PRESS RELEASE: Gloucester MP leads committee urging government to look again at supported housing funding plans
City MP Richard Graham has co-chaired an influential joint committee of the Work and Pensions and Communities and Local Government Select Committees as they urge the government to look again at plans for supported housing funding to ensure the sector is adequately supported and provision is boosted in a report published today.
Richard Graham MP, Co-Chair of the inquiry and member of the Work and Pensions Committee, said: “Supported housing is deeply valued by those who live in it and contributes enormously to their independence and wellbeing. We support the Government’s aims to reform funding for this vital sector to ensure quality and value for money, protect and boost supply, and provide greater local control.
“But we are concerned that the proposals, as they stand, are unlikely to achieve these objectives. Our recommendations seek to improve the Government’s plans and ensure it delivers on our common goal of a sustainable, long-term funding solution for supported housing.
The Committees argue that a new Supported Housing Allowance, banded to reflect the actual cost of provision in the sector, should be introduced instead of the current Local Housing Allowance rate. The Committees note concerns that the Government’s proposed reform will damage provision in parts of the country and could lead to a serious shortfall in the availability of supported housing.
The Committees recommend grants to local authorities, which can commission accommodation and pay providers.
The report also calls a separate funding system for women’s refuges and urges the Government to work with Women’s Aid and providers to devise it. The Committee says it is essential that refuges are able to operate as a national network, unrestrained by local admissions restrictions.
The Committee found that the cost of provision is largely consistent across the country. Unless funding reflects this consistency the Committees are also concerned that providers will be put off investing in particular areas, creating a disparity between the supply of homes and services across the country.
The Committees argue that a Supported Housing Allowance would ensure tenants only require top-funding in exceptional circumstances. The Allowance would be calculated according to a formula made up of a fixed amount for provision, which is consistent between areas, and a smaller variable amount that reflect differences in land costs.
Central funding of the top-up should be guaranteed for at least the duration of the next Parliament to provide greater certainty. Funding levels should be regularly reviewed to ensure the top-up fund keeps pace with increases in the cost of provision and changes in local demand.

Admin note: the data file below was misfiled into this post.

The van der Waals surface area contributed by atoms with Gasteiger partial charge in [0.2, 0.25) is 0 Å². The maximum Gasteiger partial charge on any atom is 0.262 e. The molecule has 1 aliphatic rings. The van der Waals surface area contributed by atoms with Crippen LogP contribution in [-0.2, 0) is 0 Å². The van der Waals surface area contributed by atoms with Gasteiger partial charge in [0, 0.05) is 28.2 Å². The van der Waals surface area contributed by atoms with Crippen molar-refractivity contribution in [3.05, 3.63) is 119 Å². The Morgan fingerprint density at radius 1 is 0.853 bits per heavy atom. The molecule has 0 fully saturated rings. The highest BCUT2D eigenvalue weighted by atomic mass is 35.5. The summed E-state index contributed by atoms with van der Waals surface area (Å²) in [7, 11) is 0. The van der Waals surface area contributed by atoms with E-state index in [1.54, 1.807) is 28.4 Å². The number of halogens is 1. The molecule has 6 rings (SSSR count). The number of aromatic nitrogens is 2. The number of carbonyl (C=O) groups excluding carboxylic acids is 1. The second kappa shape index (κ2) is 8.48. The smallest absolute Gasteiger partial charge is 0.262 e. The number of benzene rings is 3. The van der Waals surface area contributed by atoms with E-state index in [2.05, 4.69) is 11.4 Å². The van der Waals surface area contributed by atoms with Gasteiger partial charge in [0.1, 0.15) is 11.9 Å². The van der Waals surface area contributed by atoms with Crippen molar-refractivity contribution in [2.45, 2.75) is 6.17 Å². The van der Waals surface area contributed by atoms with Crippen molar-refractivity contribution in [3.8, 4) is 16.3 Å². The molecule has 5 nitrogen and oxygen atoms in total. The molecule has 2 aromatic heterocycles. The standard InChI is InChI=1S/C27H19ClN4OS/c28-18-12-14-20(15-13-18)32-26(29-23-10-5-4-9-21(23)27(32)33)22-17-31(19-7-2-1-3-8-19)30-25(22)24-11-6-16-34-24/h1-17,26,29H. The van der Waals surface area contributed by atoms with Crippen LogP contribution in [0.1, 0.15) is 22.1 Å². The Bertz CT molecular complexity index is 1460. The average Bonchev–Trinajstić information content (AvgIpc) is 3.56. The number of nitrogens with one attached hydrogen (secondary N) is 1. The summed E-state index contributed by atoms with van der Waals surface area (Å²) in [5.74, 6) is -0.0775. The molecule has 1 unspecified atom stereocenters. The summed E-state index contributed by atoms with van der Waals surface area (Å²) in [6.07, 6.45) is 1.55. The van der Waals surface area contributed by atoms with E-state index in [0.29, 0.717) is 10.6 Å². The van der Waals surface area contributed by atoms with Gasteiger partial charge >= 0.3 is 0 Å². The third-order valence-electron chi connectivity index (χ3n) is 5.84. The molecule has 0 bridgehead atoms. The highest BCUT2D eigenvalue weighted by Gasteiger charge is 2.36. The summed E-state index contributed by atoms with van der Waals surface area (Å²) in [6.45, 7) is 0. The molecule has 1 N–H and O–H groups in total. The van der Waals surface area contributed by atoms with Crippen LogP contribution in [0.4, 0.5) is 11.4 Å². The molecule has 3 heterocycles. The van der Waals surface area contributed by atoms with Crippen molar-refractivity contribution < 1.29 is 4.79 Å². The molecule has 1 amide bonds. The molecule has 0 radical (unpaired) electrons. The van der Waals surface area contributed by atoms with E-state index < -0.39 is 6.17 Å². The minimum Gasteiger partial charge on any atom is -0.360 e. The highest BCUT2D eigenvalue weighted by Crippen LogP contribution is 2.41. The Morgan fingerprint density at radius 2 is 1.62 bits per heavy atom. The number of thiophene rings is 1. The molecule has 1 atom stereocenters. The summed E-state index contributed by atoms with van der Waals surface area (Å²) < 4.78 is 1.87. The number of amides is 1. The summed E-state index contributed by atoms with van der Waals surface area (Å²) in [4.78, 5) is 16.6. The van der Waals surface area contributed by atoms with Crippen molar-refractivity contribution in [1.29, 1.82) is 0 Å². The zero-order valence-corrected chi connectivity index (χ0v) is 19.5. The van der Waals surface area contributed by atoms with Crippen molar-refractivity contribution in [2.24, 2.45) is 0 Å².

Helen Hayes MP, Co-Chair of the inquiry and member of the Communities and Local Government Committee, said: “Ministers must intervene immediately by scrapping the proposed Local Housing Allowance reform. The sector needs a far more suitable funding system that recognises the consistent cost of provision across the country and provides long term reliability.
“Supported housing caters for an incredibly diverse range of people, from long-term sheltered accommodation for older people to short-term emergency housing for those who have recently become homeless or are fleeing domestic abuse. The Government is right to consider alternative funding for emergency accommodation and we urge Ministers to also recognise the unique challenges of refuges with a distinct funding model.”
Other findings, recommendations and conclusions include:
- Benefit restrictions that may be justified in the private rented sector should not be applied to those looking to leave supported housing so as to ensure people are not discouraged from do so.
- The Government should ensure providers are aware that supported housing tenants claiming Universal Credit will not be worse off if they seek employment. A job should be seen as an important milestone towards independence and self-sufficiency.
- The Government should establish a set of national standards to enable monitoring of the quality of provision in all supported housing in England and Wales, with a specific emphasis on improving the quality of life that tenants experience
700,000 people live in supported housing in the UK, from older people and those with learning and physical difficulties, to survivors of domestic violence.
The Government acknowledges that supported housing saves in the region of £3.5 billion per year, through lower costs for the NHS, social care and criminal justice systems.
The system is facing considerable demand, with a reported 17,000 shortfall in supported housing places; a figure that could double within the next three years without Government intervention.